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PacificEdge | March 28, 2017

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Sydney meeting puts AFSA on food advocacy map

Russ Grayson

Citizens, community organisations, small farmers, food advocacy and eduction organisations, heath interests, small business and social enterprise working in food production, distribution and waste management have a new voice in Australia now that the Australian Food Sovereignty Alliance (AFSA) has taken steps to set itself up as a formal agency.

AFSA started life immediately prior to the last federal election in reaction to the federal government proposal to develop a national food policy. With the potential for such a policy to influence the types of food people eat, their quality and origin, a letter was sent to the minister proposing representation on any food policy board for small business, small farmer and community organisations. This produced a response by the then-minister suggesting that such opportunity would come in any consultative process regarding the proposed policy and policy team. AFSA is concerned that any such team set up by the government will include only agribusiness interests.

Last Thursday’s meeting, held at Randwick Community Centre thanks to access to facilities being made available by Randwick City Council, brought people from Sydney, the Hunter region, northern NSW, Central West NSW, the ACT, Brisbane and Melbourne. Some from Adelaide who were interested in attending could not make it as was the situation of others from Melbourne. Facilitation was by a participant from the University of Sydney.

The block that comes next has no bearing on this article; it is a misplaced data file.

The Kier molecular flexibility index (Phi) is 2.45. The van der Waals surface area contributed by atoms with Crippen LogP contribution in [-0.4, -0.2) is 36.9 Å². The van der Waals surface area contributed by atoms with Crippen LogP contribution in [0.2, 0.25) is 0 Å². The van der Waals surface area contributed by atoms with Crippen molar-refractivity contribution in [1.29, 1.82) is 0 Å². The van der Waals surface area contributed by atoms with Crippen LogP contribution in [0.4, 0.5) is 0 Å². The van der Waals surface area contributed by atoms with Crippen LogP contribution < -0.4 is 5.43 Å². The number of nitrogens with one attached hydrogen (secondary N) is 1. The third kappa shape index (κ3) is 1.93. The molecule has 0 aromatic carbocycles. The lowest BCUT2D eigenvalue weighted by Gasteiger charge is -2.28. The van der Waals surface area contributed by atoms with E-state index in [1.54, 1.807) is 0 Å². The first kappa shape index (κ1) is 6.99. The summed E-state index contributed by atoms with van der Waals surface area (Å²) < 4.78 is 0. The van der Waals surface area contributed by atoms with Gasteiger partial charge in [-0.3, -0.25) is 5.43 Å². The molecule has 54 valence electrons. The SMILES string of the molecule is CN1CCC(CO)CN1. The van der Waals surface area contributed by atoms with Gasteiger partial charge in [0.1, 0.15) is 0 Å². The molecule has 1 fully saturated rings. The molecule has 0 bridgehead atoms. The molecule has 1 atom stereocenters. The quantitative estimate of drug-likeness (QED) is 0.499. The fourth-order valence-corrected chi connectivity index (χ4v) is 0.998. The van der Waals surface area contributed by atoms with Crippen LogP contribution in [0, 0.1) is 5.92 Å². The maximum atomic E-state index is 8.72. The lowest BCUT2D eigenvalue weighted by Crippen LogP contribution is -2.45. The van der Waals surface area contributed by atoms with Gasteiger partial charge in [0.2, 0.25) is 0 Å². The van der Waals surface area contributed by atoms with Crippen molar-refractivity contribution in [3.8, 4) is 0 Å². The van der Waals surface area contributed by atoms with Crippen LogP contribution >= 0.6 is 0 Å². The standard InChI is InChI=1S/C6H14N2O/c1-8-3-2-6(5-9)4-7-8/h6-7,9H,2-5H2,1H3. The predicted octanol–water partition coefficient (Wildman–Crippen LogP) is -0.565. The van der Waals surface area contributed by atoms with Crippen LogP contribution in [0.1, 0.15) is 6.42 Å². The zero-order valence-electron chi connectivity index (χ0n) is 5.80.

Proceedings were notable for their smoothness and the collaboration of diverse interests including small food businesses, sustainability and permaculture education, a couple from local government, a couple from the GMO lobby, farming, academia, the church and social enterprise working in food distribution. Considerable advocacy skill is present in the group, with some having decades of experience in this area.

Ryall Gorden from Nourishing Newcastle.

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What came out of the day was a direction and set of tasks to enact it. A Skype meeting is planned, as is a national convergence themed around food sovereignty.

This is a positive development that has the potential to bring together all of the interests mentioned above.

Lunch and morning/afternoon teas were by O Organics.

Robert Pekin and Emma-Kate Rose from Food Connect Foundation in Brisbane.

Nick Rose from northern NSW documents ideas.

Dr Stuart Hill, who started the social ecology course.

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